30. Hancock, C., Kaput, J., & Goldsmith, L. (1992). Authentic inquiry with data: Critical barriers to classroom implementation. Educational Psychologist, 27(3), 337–364.CrossRefGoogle Scholar
  31. Hodgson, T. (1996). The effects of hands-on activities on students’ understanding of selected statistical concepts. In E. Jakbowski, D. Watkins & H. Biske (Eds.), Proceedings of the eighteenth annual meeting of the North American chapter of the international group for the psychology of mathematics education (pp. 241–246).Google Scholar
  32. Johnston-Wilder, P., & Pratt, D. (2007). Developing stochastic thinking. In R. Biehler, M. Meletiou, M. Ottaviani & D. Pratt (Eds.), A working group report of CERME 5 (pp. 742–751).Google Scholar
  33. Jones, G., Langrall, C., & Mooney, E. (2007). Research in probability: Responding to classroom realities. In F. K. Lester (Ed.), The second handbook of research on mathematics (pp. 909–956). Reston, VA: National Council of Teachers of Mathematics (NCTM).Google Scholar
  34. Kader, G., & Mamer, J. (2008). Contemporary curricular issues: Statistics in the middle school: Understanding center and spread. Mathematics Teaching in the Middle School, 14(1), 38–43.Google Scholar
  35. Kolb, D. (1984). Experiential learning: Experience as the source of learning and development. New Jersey: Prentice-Hall.Google Scholar
  36. Konold, C. (1989). Informal conceptions of probability. Cognition and Instruction, 6(1), 59–98.CrossRefGoogle Scholar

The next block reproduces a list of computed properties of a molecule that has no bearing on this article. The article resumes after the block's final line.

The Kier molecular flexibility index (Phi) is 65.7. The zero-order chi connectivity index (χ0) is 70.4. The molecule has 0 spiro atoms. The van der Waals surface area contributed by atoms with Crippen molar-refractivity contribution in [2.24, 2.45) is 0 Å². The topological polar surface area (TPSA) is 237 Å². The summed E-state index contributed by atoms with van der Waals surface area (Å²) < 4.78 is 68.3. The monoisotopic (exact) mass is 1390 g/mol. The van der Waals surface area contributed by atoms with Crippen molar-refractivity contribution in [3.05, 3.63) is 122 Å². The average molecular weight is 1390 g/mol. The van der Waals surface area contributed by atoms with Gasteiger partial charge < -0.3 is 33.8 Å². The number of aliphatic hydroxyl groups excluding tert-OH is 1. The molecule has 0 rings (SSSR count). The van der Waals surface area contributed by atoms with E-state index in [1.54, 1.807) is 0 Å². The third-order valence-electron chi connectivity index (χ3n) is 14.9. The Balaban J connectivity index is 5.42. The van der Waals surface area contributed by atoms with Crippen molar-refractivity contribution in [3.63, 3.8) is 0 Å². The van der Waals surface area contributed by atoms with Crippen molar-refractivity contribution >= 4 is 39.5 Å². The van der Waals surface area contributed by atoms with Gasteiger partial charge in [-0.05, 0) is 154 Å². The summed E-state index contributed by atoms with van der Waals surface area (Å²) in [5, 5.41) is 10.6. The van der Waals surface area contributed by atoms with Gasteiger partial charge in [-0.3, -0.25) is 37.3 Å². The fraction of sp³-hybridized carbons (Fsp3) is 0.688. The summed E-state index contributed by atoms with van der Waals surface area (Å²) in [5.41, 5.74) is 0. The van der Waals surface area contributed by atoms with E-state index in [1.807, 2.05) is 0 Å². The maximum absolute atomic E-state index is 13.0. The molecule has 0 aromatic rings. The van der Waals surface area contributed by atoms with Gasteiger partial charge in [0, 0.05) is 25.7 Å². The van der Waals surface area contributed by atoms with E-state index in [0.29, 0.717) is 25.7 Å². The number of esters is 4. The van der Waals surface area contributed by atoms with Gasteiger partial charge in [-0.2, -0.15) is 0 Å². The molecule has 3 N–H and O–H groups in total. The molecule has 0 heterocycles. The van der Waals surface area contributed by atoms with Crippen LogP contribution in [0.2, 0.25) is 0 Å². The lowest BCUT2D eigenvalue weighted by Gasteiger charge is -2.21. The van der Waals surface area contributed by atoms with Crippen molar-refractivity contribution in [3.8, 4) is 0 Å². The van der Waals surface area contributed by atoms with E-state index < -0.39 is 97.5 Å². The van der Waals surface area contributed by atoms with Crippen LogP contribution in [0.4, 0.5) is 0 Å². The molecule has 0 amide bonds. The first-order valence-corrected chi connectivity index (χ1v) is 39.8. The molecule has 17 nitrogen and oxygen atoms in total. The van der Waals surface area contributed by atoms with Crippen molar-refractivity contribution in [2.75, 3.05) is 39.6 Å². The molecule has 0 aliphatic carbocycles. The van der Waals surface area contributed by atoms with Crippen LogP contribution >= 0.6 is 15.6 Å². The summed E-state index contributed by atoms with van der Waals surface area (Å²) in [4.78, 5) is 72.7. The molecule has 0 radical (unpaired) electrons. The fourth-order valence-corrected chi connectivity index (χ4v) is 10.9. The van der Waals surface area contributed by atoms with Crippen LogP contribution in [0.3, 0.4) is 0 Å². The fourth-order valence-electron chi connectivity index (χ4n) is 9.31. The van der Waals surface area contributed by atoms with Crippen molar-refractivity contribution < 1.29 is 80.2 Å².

37. Langer, E. J. (1975). The illusion of control. Journal of Personality and Social Psychology, 32(2), 311–328.CrossRefGoogle Scholar
  38. Learning Progressions for the Common Core Standards in Mathematics: 6–8 Progression probability and statistics (Draft). (2011). Common Core State Standards Writing Team.Google Scholar
  39. Mathematics Education of Teachers II. (2012). Conference Board of the Mathematical Sciences. Providence, RI and Washington, DC: American Mathematical Society and Mathematical Association of America.Google Scholar
  40. Mathews, D., & Clark, J. (2003). Successful students’ conceptions of mean, standard deviation and the central limit theorem. Unpublished paper.Google Scholar
  41. Mezirow, J. (1997). Transformative learning: Theory to practice. In P. Cranton (Ed.), New directions for adult and continuing education, no. 74. (pp. 5–12). San Francisco, CA: Jossey-Bass.CrossRefGoogle Scholar